We bring these blessings, cares, and concerns, and those left unspoken to the table of love and friendship. Amen. 

(Presider 2)  Please join in praying the Eucharistic prayer together: 

All:  God beyond our words, we gather today mindful of the many times we have professed our readiness to be true disciples of Jesus, to be salt for the earth, to be light in the world.

We acknowledge the daunting challenge of this profession in the society in which we live, with its economic systems that impoverish and disempower people. We remember that Jesus encountered in his day systems as unjust as those we experience in our day, As we turn our hearts and minds to his message, hopes and dreams for a better society, we lift up our lives and sing:

Holy, Holy: Here In This Place by Christopher Grundy 

All:   We call to mind how Jesus urged his listeners to put their trust in the power of being neighbor, in the power of God’s Spirit within them, in the power of conversion from religious thinking and practices that made them feel inadequate and worthless. And so we thank you for Jesus, simple servant, lifting up the lowly, revealing you as God-With-Us, and revealing us as one with you and all of creation.

On the night before he died, Jesus gathered for the Seder supper with the people closest to him. Like the least of household servants, he washed their feet, so that they would re-member him.

(Presider 1)  (lifts bread as community prays the following:)

All: When he returned to his place at the table, he lifted the Passover bread, spoke the blessing, broke the bread and offered it to them saying: 

Take and eat of the Bread of Life 

Given to strengthen you  

Whenever you remember me like this  

I am among you. (pause) 

(Presider 2)   (lifts the cup as community prays the following: )

All: Jesus then raised a cup of blessing, spoke the grace saying: 

Take and drink of the covenant 

Made new again through my life in you. 

Whenever you remember me like this, 

I am among you.  (pause)

(Presider 2) Our Eucharistic celebration is all-inclusive. We belong to the divine and to each other, and nothing can separate us. Everyone is invited to receive at this friendship table.  Let us share this bread and cup   to proclaim and live the gospel of justice and peace.

We will pass the bread and wine with the words: “We walk together”

Communion Song: Jerusalem, My Destiny By Rory Cooney, Sung by St. Vincent Choir  

         Solo: Dennis McDonald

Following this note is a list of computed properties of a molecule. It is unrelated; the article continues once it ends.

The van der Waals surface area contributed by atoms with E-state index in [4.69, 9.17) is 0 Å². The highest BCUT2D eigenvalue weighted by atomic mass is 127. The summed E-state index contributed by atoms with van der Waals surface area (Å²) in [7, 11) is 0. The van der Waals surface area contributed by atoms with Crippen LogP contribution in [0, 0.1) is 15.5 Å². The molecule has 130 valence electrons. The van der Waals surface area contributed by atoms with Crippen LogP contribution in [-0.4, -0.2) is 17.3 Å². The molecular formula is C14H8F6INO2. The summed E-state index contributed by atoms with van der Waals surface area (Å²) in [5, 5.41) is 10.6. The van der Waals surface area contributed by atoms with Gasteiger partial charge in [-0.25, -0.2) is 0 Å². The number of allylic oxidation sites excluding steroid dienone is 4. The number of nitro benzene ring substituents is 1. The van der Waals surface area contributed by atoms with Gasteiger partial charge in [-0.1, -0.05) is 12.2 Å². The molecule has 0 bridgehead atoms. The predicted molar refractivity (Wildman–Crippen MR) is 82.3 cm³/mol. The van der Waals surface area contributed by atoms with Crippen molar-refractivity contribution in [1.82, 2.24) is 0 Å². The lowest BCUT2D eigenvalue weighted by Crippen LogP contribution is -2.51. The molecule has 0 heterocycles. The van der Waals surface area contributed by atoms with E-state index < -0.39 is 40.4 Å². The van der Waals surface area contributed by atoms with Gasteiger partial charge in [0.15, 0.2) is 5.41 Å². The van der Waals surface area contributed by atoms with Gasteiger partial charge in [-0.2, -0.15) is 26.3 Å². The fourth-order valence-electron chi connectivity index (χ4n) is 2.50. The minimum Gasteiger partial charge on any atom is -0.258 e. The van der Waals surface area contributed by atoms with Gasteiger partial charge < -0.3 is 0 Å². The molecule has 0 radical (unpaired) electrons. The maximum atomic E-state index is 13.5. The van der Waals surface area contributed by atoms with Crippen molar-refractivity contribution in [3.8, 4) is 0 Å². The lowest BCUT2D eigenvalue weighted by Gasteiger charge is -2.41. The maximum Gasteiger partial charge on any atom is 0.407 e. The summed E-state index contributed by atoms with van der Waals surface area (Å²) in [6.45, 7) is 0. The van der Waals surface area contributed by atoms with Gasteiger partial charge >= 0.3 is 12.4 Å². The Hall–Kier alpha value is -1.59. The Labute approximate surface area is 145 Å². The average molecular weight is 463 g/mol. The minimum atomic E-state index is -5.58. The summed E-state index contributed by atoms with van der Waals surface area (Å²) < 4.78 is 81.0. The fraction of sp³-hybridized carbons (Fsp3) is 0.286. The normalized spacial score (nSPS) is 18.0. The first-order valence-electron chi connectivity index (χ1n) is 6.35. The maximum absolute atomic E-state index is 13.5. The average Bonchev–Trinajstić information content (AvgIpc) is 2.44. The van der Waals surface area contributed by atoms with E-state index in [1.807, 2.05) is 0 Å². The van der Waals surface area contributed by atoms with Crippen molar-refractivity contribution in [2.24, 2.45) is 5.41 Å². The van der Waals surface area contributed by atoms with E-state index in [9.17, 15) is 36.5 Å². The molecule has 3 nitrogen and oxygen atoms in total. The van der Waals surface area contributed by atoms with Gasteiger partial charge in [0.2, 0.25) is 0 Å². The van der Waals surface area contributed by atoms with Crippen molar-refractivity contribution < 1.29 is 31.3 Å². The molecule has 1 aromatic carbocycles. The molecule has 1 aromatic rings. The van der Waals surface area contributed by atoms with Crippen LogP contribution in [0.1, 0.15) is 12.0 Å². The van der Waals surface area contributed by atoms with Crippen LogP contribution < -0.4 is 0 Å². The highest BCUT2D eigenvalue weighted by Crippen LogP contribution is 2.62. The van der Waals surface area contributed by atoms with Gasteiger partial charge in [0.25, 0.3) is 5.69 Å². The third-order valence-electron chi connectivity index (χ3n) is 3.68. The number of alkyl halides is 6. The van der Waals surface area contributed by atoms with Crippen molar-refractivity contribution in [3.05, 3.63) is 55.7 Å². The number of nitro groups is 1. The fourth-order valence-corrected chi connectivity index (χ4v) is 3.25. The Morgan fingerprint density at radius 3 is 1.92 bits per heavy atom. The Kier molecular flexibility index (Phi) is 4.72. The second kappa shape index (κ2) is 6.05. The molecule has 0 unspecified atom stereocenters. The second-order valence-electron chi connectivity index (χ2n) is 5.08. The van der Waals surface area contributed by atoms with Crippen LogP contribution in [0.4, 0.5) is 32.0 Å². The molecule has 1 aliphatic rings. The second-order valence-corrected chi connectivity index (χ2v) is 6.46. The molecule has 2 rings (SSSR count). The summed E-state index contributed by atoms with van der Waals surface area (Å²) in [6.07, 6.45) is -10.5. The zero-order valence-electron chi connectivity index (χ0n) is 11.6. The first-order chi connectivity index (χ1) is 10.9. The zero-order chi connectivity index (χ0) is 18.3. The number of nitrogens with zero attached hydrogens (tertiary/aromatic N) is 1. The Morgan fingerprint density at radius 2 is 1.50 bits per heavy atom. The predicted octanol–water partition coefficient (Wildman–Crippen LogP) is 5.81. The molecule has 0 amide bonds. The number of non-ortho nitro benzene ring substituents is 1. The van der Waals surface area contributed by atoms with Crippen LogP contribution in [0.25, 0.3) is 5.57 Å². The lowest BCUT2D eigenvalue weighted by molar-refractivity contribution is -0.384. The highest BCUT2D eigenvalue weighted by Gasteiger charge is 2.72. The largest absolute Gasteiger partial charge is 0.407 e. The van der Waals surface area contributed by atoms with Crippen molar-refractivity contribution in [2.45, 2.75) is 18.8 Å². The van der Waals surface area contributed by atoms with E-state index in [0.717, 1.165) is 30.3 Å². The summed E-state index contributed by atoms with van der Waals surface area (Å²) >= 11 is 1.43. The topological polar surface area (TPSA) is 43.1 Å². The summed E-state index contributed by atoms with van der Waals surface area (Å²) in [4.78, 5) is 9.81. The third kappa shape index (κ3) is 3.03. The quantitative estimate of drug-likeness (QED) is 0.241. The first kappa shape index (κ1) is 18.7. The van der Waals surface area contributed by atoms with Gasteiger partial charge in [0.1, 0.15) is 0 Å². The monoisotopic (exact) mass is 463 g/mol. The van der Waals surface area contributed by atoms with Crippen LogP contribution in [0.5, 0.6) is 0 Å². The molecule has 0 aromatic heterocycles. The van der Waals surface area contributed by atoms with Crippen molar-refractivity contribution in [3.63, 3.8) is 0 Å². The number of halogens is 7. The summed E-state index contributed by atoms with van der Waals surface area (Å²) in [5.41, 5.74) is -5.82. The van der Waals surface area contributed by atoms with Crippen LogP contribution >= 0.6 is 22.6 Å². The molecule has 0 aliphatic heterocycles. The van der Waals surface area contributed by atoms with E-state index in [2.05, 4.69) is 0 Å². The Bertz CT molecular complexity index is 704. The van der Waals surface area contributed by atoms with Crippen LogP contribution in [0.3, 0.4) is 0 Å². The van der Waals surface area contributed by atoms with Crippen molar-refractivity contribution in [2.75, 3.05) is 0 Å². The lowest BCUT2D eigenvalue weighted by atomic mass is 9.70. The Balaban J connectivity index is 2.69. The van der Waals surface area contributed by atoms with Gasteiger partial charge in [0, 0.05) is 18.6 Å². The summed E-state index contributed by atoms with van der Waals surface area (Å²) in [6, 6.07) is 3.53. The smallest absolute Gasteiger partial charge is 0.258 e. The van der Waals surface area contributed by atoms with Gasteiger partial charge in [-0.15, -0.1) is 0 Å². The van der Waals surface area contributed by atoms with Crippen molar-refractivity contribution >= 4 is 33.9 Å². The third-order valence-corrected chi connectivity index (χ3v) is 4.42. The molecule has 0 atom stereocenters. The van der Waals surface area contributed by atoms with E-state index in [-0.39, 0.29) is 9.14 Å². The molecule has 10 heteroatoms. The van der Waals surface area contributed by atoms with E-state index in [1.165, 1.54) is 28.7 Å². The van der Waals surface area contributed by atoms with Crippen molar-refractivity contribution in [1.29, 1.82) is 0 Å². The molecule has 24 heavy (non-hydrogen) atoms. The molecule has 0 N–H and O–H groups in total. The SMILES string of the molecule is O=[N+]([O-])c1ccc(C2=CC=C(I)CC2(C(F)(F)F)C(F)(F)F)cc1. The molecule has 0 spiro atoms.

All:  Our prayer today is a prayer of resolve, a prayer of determination that we, each one of us, will do whatever we can, however small, in whatever way, to bring the real dream of Jesus to fruition in our lives and in our world today. 

So, we trust you to continue to share with us your own spirit, the spirit that animated Jesus, for it is through his life and teaching, all honor and glory is yours, O Holy One, forever and ever. Amen.

Aramaic Prayer of Jesus

(Presider 1) Let us pray as Jesus taught us:

O Breathing Source of Life, Father/Mother

Your name shines everywhere!

Hollow out a space to plant your presence here.

Come, really come, and guide us to the good place

Where your vision is fulfilled.

May your delight be fulfilled in each life, as it is in the shining realm of your full Presence. 

Illuminate our circle of life with the wisdom and nurturing we need now, for body, mind and spirit.

Empower us to stop crossing the boundaries of others,

Allow us to let go of the tangled threads of others’ faults we hold in our hands; release the knots of sin in our lives. Help us to be neither too outer nor too inner, lest we bear unripe or rotten fruit.

For to you belongs the enlightened vision, the empowering energy, and the song that brings all together in harmony, from gathering to gathering.

This is the ground of being from which my actions will come.  Amen.

(A translation by Neil Douglas-Klotz)


(Presider 1)  Let us raise our hands in blessing and pray together: 

All: At the start of Holy Week, we focus on Jesus - human like us. As a man willing to die for what he believed, a man that had to trust that those who came after him would keep his dream alive, may we walk with an awareness of our call as companions on the journey, knowing we are not alone. May we, like Jesus, be a shining light and a blessing in our time! Amen.

Closing Song: We Go Forth By Jan Novatka